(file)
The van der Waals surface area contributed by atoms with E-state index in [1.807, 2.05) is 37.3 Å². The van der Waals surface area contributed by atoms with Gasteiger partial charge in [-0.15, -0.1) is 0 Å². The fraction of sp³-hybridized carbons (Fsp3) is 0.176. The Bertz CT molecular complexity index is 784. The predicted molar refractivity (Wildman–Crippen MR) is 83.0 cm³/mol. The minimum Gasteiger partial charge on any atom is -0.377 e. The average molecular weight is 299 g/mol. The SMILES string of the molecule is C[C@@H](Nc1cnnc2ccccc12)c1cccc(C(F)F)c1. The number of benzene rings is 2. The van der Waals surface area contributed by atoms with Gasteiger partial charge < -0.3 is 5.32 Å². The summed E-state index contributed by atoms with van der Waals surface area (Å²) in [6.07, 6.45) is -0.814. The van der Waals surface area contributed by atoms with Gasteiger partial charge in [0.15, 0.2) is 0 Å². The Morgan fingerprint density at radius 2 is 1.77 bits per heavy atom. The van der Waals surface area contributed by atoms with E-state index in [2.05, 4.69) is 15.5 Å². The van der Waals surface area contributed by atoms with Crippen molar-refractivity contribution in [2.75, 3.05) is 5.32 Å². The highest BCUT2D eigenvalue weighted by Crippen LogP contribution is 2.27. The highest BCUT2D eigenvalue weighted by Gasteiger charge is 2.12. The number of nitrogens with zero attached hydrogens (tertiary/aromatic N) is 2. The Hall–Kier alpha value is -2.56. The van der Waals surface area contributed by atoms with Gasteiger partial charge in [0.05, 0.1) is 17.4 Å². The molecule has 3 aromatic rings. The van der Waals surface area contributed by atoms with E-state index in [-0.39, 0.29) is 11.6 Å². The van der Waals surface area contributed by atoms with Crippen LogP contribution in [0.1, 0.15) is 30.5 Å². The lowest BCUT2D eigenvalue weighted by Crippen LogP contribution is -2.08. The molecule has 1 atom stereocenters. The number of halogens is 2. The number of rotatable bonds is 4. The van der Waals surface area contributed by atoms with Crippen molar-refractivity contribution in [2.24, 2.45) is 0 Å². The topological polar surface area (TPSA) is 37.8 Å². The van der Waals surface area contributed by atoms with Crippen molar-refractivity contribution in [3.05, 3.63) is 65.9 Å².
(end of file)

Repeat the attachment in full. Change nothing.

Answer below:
The van der Waals surface area contributed by atoms with E-state index in [1.807, 2.05) is 37.3 Å². The van der Waals surface area contributed by atoms with Gasteiger partial charge in [-0.15, -0.1) is 0 Å². The fraction of sp³-hybridized carbons (Fsp3) is 0.176. The Bertz CT molecular complexity index is 784. The predicted molar refractivity (Wildman–Crippen MR) is 83.0 cm³/mol. The minimum Gasteiger partial charge on any atom is -0.377 e. The average molecular weight is 299 g/mol. The SMILES string of the molecule is C[C@@H](Nc1cnnc2ccccc12)c1cccc(C(F)F)c1. The number of benzene rings is 2. The van der Waals surface area contributed by atoms with Gasteiger partial charge < -0.3 is 5.32 Å². The summed E-state index contributed by atoms with van der Waals surface area (Å²) in [6.07, 6.45) is -0.814. The van der Waals surface area contributed by atoms with Gasteiger partial charge in [0.15, 0.2) is 0 Å². The Morgan fingerprint density at radius 2 is 1.77 bits per heavy atom. The van der Waals surface area contributed by atoms with E-state index in [2.05, 4.69) is 15.5 Å². The van der Waals surface area contributed by atoms with Crippen molar-refractivity contribution in [2.75, 3.05) is 5.32 Å². The highest BCUT2D eigenvalue weighted by Crippen LogP contribution is 2.27. The highest BCUT2D eigenvalue weighted by Gasteiger charge is 2.12. The number of nitrogens with zero attached hydrogens (tertiary/aromatic N) is 2. The Hall–Kier alpha value is -2.56. The van der Waals surface area contributed by atoms with Gasteiger partial charge in [0.05, 0.1) is 17.4 Å². The molecule has 3 aromatic rings. The van der Waals surface area contributed by atoms with E-state index in [-0.39, 0.29) is 11.6 Å². The van der Waals surface area contributed by atoms with Crippen LogP contribution in [0.1, 0.15) is 30.5 Å². The lowest BCUT2D eigenvalue weighted by Crippen LogP contribution is -2.08. The molecule has 1 atom stereocenters. The number of halogens is 2. The number of rotatable bonds is 4. The van der Waals surface area contributed by atoms with Crippen molar-refractivity contribution in [2.24, 2.45) is 0 Å². The topological polar surface area (TPSA) is 37.8 Å². The van der Waals surface area contributed by atoms with Crippen molar-refractivity contribution in [3.05, 3.63) is 65.9 Å².